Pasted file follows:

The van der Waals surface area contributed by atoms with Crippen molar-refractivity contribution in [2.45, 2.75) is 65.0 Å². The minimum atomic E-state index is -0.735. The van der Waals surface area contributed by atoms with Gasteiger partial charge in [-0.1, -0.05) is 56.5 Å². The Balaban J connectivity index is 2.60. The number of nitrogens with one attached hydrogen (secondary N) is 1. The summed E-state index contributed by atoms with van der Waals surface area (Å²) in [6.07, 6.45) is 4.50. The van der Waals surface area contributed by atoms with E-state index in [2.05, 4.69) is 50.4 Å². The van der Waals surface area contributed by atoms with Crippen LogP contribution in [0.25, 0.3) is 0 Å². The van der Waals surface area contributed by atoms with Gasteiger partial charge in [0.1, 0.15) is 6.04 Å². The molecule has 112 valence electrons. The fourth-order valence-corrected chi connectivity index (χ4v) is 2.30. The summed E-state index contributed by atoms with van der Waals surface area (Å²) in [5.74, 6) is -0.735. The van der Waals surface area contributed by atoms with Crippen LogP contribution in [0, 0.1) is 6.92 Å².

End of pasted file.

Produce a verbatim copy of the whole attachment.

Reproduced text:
The van der Waals surface area contributed by atoms with Crippen molar-refractivity contribution in [2.45, 2.75) is 65.0 Å². The minimum atomic E-state index is -0.735. The van der Waals surface area contributed by atoms with Gasteiger partial charge in [-0.1, -0.05) is 56.5 Å². The Balaban J connectivity index is 2.60. The number of nitrogens with one attached hydrogen (secondary N) is 1. The summed E-state index contributed by atoms with van der Waals surface area (Å²) in [6.07, 6.45) is 4.50. The van der Waals surface area contributed by atoms with E-state index in [2.05, 4.69) is 50.4 Å². The van der Waals surface area contributed by atoms with Crippen LogP contribution in [0.25, 0.3) is 0 Å². The van der Waals surface area contributed by atoms with Gasteiger partial charge in [0.1, 0.15) is 6.04 Å². The molecule has 112 valence electrons. The fourth-order valence-corrected chi connectivity index (χ4v) is 2.30. The summed E-state index contributed by atoms with van der Waals surface area (Å²) in [5.74, 6) is -0.735. The van der Waals surface area contributed by atoms with Crippen LogP contribution in [0, 0.1) is 6.92 Å².